LIVERPOOL Festival Gardens held an invitation-only event today to mark the completion of work on the much-delayed site.
Local residents were given a sneak preview of the revamped 90-acre Otterspool site ahead of its full public opening, due in the next few weeks.
A £4.5m restoration project has been carried out at the former venue of the 1984 International Garden Festival, after many years of neglect and decay.
But progress has been painfully slow because of a series of crises, including the collapse of both the main contractor, Mayfield Construction, and the firm tasked with managing the site, Groundwork Merseyside.
This set back the original opening date by more than a year.
Owners Langtree are now holding a series of “ramp-up” events to mark the completion of work and prepare the site for full public use.
The first and largest of these was an open day for residents living near to the Riverside Drive site, culminating in a firework display.
Liverpool council leader Joe Anderson joined Langtree Development Director Stephen Barnes to welcome guests to today’s event.
Mr Barnes said: “It’s been a long road, with plenty of potholes along the way, but we are pleased and proud to say that we have now completed work on Festival Gardens.
“We felt it was important to mark the occasion properly and thank our neighbours for their consistent support and patience throughout the project. Each and every guest seemed genuinely impressed with what we’ve achieved, which is crucial as this park will be their legacy.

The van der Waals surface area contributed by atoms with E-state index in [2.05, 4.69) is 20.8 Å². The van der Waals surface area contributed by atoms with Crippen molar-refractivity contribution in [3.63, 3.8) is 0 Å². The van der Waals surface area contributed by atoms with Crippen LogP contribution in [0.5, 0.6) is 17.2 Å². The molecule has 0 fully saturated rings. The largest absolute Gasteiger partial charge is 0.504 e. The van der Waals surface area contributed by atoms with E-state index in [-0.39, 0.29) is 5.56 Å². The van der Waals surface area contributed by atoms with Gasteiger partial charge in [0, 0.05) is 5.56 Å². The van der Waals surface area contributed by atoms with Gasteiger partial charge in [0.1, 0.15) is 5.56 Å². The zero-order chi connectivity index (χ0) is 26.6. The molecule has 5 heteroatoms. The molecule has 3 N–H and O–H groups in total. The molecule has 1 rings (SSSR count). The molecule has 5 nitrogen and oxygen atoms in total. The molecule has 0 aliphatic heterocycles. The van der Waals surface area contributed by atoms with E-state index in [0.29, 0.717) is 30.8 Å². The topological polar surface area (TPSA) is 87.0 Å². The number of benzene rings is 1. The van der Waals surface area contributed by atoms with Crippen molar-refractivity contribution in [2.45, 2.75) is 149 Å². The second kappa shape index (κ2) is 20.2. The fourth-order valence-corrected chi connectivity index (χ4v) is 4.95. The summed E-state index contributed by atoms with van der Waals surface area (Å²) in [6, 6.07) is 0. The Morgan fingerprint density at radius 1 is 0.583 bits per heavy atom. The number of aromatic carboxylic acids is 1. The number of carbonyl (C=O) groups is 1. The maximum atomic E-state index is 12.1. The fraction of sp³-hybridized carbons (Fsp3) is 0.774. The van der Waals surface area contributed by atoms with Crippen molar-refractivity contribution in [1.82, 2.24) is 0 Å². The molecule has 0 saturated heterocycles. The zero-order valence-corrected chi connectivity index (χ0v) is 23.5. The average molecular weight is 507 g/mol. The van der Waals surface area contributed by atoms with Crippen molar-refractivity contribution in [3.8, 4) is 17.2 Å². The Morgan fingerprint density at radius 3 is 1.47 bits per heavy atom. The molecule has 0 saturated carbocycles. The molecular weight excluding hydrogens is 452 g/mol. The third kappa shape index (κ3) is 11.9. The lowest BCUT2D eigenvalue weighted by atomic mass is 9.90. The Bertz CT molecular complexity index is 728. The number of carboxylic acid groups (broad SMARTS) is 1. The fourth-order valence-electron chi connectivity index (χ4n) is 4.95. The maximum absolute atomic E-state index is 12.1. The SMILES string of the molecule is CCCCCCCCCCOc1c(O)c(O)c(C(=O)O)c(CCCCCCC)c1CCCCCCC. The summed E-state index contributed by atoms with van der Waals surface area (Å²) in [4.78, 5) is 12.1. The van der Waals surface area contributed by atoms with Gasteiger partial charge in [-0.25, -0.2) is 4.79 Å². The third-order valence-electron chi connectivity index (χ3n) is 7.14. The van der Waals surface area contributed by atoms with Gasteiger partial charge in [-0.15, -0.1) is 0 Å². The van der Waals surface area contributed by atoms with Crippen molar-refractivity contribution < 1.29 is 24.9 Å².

“This event was also essential to help us stress-test our work and ensure the park is robust enough for the people of the city to use for years to come.
“We have appointed the Land Trust to manage the site for us and there will be various other small events in the coming weeks to soft test the facilities before we fully open the park.
“We should see Festival Gardens open to the public in a matter of weeks.”
Originally conceived as the centrepiece of Liverpool’s early regeneration efforts, the site was home to the International Garden Festival for five months in 1984, but a series of failed ownership changes saw it fall into significant disrepair during the following 27 years.
The second phase of the project will see Langtree creating up to 1,374 new homes on 25 acres in the park on the area of the former Festival Hall dome.